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Weapons of Mass Destruction (WMD)

East Fallujah Iraqi Camp provides base for Iraqi units

Marine Corps News

Story Identification #: 2005427104619
Story by Lance Cpl. Evan M. Eagan

EAST FALLUJAH IRAQI CAMP, IRAQ (April 22, 2005) -- Just across Camp Fallujah’s east wall is a compound known to few Marines and visited by even fewer. Although it is unfamiliar to many, it supports a mission integral to the success of the Iraqi army and Iraqi public order brigades.

The compound is known as the East Fallujah Iraqi Camp, and it serves many functions aiding in the progress of the reconstruction process for the city of Fallujah.

“The EFIC began in November of 2004 as a 60-day temporary camp for units that were working in Fallujah,” said Staff Sgt. Robert Sanders, assistant commandant, EFIC, “but it’s still here now.”

According to Sanders, the EFIC supports between 4,000 to 5,000 Iraqi army soldiers and policemen from the city of Fallujah and surrounding areas.

“The EFIC is a base that supports the Iraqi army in Fallujah and the Iraqi public order brigades, which are basically heavy duty police units, cops with AK-47s,” said Sanders, a Fort Collins, Colo., native. “We provide them with a secure rest area, training area and we feed them and get the supplies they need to them.”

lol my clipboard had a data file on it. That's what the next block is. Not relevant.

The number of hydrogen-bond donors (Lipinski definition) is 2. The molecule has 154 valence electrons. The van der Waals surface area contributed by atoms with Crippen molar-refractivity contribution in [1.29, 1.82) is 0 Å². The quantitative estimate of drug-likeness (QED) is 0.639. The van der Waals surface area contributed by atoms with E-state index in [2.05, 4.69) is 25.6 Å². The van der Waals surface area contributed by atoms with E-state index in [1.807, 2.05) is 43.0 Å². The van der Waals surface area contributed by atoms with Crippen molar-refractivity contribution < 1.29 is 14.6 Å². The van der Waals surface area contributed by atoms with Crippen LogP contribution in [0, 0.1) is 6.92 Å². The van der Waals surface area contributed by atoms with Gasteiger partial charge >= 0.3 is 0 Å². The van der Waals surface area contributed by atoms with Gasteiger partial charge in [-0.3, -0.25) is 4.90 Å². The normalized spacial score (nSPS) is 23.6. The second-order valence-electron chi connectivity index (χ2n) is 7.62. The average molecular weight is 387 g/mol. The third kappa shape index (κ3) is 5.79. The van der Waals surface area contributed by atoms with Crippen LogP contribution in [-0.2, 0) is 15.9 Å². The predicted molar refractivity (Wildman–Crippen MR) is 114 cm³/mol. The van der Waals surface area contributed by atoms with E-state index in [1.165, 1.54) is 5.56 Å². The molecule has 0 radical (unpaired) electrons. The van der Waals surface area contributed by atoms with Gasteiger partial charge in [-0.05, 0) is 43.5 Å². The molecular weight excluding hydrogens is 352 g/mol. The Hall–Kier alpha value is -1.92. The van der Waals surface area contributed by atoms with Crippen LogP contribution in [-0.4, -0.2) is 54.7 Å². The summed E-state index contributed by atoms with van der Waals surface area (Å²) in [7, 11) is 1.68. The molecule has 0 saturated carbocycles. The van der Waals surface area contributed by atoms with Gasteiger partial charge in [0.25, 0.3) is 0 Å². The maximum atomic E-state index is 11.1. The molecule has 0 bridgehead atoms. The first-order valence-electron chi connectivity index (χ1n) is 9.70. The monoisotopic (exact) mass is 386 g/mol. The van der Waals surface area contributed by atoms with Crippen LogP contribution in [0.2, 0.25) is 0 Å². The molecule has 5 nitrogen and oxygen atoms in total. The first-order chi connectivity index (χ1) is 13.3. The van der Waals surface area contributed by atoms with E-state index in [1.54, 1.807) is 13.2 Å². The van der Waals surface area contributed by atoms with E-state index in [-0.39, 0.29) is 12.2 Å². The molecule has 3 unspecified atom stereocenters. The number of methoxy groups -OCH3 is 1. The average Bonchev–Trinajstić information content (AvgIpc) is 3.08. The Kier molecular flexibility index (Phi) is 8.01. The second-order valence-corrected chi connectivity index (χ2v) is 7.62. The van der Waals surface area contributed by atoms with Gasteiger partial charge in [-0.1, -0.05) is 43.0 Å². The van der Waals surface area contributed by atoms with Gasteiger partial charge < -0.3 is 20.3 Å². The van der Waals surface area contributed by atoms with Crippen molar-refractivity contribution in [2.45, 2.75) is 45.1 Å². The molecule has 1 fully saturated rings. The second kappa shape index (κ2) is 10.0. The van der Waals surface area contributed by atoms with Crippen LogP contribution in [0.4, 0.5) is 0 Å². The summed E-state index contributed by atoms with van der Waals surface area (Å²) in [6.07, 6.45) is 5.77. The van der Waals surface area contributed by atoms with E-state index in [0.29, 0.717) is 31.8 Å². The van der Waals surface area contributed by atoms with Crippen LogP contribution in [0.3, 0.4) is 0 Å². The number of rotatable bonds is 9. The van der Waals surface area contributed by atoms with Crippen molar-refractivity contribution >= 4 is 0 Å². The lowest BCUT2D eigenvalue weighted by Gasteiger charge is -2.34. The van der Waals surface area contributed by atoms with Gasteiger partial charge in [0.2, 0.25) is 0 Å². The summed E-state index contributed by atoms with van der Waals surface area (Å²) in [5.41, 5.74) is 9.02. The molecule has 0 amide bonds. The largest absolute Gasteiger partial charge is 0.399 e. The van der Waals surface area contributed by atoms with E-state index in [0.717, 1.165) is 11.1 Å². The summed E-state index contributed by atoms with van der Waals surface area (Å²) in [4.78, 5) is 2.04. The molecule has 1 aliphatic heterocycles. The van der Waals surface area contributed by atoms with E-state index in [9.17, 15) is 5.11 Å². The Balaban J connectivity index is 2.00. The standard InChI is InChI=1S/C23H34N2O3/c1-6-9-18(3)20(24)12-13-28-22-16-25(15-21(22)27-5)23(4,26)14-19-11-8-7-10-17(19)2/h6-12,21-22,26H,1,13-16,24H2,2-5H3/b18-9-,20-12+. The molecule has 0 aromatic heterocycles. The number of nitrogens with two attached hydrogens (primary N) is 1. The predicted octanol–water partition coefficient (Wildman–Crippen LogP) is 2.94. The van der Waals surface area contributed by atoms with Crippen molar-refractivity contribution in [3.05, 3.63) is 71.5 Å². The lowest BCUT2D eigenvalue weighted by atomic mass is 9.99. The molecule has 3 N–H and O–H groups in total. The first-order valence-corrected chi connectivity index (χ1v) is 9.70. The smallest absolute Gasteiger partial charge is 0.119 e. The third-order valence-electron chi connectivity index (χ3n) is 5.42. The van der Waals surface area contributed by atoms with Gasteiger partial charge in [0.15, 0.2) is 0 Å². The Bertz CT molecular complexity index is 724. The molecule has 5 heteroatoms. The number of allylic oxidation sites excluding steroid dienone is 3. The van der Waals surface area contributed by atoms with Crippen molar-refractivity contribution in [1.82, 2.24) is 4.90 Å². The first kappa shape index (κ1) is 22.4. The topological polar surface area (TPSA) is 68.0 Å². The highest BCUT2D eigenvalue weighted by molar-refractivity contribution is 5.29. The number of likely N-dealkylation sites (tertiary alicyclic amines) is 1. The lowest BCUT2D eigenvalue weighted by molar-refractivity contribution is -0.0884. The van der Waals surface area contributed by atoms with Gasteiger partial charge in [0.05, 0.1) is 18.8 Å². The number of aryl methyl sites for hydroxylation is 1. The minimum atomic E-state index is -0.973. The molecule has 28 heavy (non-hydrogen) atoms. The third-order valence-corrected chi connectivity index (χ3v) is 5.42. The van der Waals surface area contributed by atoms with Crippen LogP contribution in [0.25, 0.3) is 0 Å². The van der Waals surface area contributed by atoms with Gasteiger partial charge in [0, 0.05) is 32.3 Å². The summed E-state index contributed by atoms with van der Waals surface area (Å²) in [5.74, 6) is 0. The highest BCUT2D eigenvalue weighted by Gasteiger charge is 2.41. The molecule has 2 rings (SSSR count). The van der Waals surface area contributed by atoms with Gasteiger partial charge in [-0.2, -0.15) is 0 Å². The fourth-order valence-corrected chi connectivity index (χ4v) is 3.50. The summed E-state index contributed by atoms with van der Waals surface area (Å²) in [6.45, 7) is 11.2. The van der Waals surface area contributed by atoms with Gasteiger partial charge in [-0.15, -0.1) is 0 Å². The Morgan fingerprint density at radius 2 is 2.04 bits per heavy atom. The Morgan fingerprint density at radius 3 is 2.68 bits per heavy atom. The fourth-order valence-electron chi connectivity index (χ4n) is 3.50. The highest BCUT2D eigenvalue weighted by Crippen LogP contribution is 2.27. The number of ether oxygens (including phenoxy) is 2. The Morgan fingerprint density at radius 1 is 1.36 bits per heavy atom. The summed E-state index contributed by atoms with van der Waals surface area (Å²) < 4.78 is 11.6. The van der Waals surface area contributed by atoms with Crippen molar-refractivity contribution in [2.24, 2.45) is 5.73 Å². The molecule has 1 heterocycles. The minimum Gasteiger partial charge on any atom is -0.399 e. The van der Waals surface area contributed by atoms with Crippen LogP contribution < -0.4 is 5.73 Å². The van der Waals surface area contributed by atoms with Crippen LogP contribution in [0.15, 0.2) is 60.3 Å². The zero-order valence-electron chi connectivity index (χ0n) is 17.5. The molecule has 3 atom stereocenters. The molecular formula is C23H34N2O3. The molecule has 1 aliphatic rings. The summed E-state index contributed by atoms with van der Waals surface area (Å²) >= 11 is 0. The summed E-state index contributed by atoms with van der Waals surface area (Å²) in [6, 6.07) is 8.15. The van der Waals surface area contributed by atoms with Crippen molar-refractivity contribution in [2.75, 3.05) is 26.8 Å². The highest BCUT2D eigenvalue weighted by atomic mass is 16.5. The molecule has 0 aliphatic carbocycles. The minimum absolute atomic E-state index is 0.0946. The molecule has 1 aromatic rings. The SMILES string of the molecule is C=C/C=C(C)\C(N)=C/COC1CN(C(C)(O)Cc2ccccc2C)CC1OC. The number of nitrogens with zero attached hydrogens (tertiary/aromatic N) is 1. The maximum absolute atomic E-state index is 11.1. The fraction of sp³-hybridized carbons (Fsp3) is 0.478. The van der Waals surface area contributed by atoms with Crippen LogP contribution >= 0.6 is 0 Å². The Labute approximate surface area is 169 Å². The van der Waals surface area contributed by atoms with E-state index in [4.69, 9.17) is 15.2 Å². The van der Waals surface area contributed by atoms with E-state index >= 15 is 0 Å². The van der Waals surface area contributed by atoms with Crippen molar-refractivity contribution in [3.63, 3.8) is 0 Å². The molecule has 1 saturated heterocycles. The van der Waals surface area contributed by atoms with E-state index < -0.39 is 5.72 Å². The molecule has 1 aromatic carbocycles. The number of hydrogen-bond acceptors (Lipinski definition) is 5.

Along with supporting three Iraqi tenant units assigned to the EFIC, advanced screening and an advanced school for the army is held aboard the camp.

“We do screening for the guys who want to become a Fallujah city policeman,” said Sanders. “We get about150 every two weeks. We check their paperwork, give them a physical and make them run a PFT [physical fitness test].

“They also send the soldiers here for a finishing school. After recruit training, the soldiers come here and get assigned to one of the units. They run them through about a three-week course teaching them marksmanship, small unit tactics, checkpoint tactics and other things like that. It’s basically like MCT [Marine Combat Training].”

Making sure the Iraqi army and police units get trained and have a secure base to work out of are very important, according to Sanders.

“It does a lot of good having the EFIC,” he said. “It keeps a lot of Americans from having to be in the city of Fallujah. We have about 5,000 Iraqi soldiers patrolling the streets of Fallujah, instead of having Marines out there.

“The soldiers out there are doing alright. They are all motivated and they have pretty high morale,” Sanders added.

Iraqi army Maj. Husam Kadhum Hayawi, operations officer, EFIC, emphasizes the importance of the American-Iraqi partnership at the EFIC.

“We are very thankful for the Marines and the help they have given us,” he said. “They have helped us build a new army. When the Americans need the Iraqis’ help in the future, we will be ready to help them.”


Copyright (c) 2005. RFE/RL, Inc. Reprinted with the permission of Radio Free Europe/Radio Liberty, 1201 Connecticut Ave., N.W. Washington DC 20036. www.rferl.org

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